Education demands your active involvement, therefore daily attendance is required. I will keep track of attendance at the beginning of every class period. One absence will be excused per student, regardless of reason. For every subsequent absence, students will have 22 points (out of 1,100 = 2%) deducted from their final grade . Exceptions to this rule will be very limited and only granted in circumstances left up to the discretion of the instructor.


Academic misconduct will not be tolerated. This includes plagiarism. Do not attempt to use others works without proper citation. Acknowledge the source material for all of your work. In the event of plagiarism, the student will receive zero points for the assignment. While plagiarism is the most common form of academic misconduct, it also extends to the disruption of class, threatening behavior, cheating or misrepresentation.


If you have a disability for which you need an accommodation, you are encouraged to contact both your instructor and the Office of Disability Accommodations located in the Old Gym, Room 408 (402-280-2166) as early as possible in the semester.


In the event that inclement weather forces the university to close, the course schedule will be adapted at the discretion of the instructor. All changes to the syllabus (and notice of class cancellations) will come via BlueLine.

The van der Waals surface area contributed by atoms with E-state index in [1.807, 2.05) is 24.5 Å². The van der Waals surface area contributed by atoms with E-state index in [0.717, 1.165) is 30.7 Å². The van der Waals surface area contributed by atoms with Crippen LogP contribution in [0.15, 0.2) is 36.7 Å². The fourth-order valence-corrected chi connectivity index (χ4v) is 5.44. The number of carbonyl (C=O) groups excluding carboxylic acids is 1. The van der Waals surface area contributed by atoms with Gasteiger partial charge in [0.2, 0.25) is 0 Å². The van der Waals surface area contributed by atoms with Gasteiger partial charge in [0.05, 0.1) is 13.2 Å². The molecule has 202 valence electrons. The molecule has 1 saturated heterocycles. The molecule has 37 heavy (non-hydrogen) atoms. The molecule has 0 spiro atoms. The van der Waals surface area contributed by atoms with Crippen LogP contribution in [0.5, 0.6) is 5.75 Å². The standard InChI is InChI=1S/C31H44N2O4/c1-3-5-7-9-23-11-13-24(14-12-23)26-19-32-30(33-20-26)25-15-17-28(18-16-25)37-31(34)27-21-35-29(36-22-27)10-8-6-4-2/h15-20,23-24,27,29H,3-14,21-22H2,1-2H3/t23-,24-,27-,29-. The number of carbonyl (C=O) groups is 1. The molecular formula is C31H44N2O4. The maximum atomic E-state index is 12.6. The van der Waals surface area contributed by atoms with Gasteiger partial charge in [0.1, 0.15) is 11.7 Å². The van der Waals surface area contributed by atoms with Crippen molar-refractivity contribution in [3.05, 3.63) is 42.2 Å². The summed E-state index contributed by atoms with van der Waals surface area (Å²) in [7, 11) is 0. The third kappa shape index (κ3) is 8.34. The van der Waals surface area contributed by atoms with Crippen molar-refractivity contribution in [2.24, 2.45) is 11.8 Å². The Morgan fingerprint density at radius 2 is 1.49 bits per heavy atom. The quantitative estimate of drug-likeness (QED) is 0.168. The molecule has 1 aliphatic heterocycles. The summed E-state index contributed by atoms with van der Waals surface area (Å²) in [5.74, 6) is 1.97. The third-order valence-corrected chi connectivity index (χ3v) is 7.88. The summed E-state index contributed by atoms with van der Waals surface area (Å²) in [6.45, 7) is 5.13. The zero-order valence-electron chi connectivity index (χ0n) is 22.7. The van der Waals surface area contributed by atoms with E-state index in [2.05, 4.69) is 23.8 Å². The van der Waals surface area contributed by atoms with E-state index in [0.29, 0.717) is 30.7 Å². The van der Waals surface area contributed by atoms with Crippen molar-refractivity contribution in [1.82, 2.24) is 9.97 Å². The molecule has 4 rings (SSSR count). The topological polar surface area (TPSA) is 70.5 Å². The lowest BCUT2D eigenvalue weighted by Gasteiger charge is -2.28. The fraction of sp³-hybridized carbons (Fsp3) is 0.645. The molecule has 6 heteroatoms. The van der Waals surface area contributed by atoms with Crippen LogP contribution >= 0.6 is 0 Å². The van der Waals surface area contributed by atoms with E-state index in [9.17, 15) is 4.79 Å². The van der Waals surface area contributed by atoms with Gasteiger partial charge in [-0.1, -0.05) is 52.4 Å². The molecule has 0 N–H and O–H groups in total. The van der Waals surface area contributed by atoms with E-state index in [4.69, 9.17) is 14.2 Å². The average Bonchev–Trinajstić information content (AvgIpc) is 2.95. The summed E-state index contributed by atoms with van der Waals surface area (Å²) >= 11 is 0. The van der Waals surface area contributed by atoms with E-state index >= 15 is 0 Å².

Good writing is a skill that requires practice, but also guidance. Peer-review is acceptable as long as the authors create products that are demonstrably their own work. (see plagiarism and academic misconduct above). Also, feel free to stop by my office hours if you would like help. The Creighton Writing Center is the best option and an underutilized resource. You can schedule appointments at the Writing Center in Creighton Hall 136.

Created By
Adam Sundberg


[Plattegrond van Groningen], 1700. Lewis Evans, A general map of the middle British colonies in America, 1755. Alexander von Humboldt, Geography of Plants, 1805. Johann Baptiste Homann, Geographische Vorstellung der jämmerlichen WASSER-FLUTT in NIEDERTEUTSCHLAND, welche den 25.Dec. Ao. 1717, in der heiligen Christ-Nacht, mit unzählichen Schaden und Verlust vieler tausend Menschen einen großen theil derer Hertzogth. HOLSTEIN und BREMEN, die Grafsch. OLDENBURG, FRISLANDT, GRÖNINGEN und NORT-HOLLAND überschwemmet hat. Muhammad Al-Idrisi, Tabula Rogeriana, 1154. Bird's-eye-view of the business district of Chicago, 1898. Tokyo Bus Map, c. 1950. Gerard Mercator, Septentrionalium Terrarum description, 1606.